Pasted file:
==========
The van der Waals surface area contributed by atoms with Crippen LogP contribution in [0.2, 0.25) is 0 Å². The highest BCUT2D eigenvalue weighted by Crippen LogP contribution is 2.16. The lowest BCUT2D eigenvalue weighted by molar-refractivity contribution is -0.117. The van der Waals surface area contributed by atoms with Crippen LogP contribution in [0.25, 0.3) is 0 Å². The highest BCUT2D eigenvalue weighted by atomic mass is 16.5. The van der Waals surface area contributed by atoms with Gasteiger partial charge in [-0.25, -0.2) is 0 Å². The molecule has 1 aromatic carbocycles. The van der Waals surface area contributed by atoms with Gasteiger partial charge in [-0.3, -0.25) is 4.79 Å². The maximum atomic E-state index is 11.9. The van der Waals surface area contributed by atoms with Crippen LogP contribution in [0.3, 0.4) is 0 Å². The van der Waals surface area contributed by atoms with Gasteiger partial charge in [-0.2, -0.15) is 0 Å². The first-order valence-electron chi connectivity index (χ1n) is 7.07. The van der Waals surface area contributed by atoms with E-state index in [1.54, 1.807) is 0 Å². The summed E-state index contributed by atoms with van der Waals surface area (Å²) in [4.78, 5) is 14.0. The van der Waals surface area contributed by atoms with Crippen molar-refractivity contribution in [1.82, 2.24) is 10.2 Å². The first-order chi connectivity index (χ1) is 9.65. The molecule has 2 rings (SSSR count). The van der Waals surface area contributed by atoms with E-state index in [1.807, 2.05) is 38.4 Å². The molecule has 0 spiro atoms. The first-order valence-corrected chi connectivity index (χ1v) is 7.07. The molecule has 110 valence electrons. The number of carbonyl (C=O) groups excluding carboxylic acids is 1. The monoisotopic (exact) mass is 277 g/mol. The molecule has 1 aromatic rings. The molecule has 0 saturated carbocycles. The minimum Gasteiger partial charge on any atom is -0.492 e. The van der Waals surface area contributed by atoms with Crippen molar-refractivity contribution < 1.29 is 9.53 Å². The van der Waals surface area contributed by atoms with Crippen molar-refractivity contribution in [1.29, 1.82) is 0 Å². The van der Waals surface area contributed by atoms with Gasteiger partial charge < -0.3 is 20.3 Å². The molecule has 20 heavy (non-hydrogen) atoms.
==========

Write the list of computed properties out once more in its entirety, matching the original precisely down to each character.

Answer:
The van der Waals surface area contributed by atoms with Crippen LogP contribution in [0.2, 0.25) is 0 Å². The highest BCUT2D eigenvalue weighted by Crippen LogP contribution is 2.16. The lowest BCUT2D eigenvalue weighted by molar-refractivity contribution is -0.117. The van der Waals surface area contributed by atoms with Crippen LogP contribution in [0.25, 0.3) is 0 Å². The highest BCUT2D eigenvalue weighted by atomic mass is 16.5. The van der Waals surface area contributed by atoms with Gasteiger partial charge in [-0.25, -0.2) is 0 Å². The molecule has 1 aromatic carbocycles. The van der Waals surface area contributed by atoms with Gasteiger partial charge in [-0.3, -0.25) is 4.79 Å². The maximum atomic E-state index is 11.9. The van der Waals surface area contributed by atoms with Crippen LogP contribution in [0.3, 0.4) is 0 Å². The van der Waals surface area contributed by atoms with Gasteiger partial charge in [-0.2, -0.15) is 0 Å². The first-order valence-electron chi connectivity index (χ1n) is 7.07. The van der Waals surface area contributed by atoms with E-state index in [1.54, 1.807) is 0 Å². The summed E-state index contributed by atoms with van der Waals surface area (Å²) in [4.78, 5) is 14.0. The van der Waals surface area contributed by atoms with Crippen molar-refractivity contribution in [1.82, 2.24) is 10.2 Å². The first-order chi connectivity index (χ1) is 9.65. The molecule has 2 rings (SSSR count). The van der Waals surface area contributed by atoms with E-state index in [1.807, 2.05) is 38.4 Å². The molecule has 0 spiro atoms. The first-order valence-corrected chi connectivity index (χ1v) is 7.07. The molecule has 110 valence electrons. The number of carbonyl (C=O) groups excluding carboxylic acids is 1. The monoisotopic (exact) mass is 277 g/mol. The molecule has 1 aromatic rings. The molecule has 0 saturated carbocycles. The minimum Gasteiger partial charge on any atom is -0.492 e. The van der Waals surface area contributed by atoms with Crippen molar-refractivity contribution < 1.29 is 9.53 Å². The van der Waals surface area contributed by atoms with Crippen molar-refractivity contribution in [1.29, 1.82) is 0 Å². The van der Waals surface area contributed by atoms with Gasteiger partial charge < -0.3 is 20.3 Å². The molecule has 20 heavy (non-hydrogen) atoms.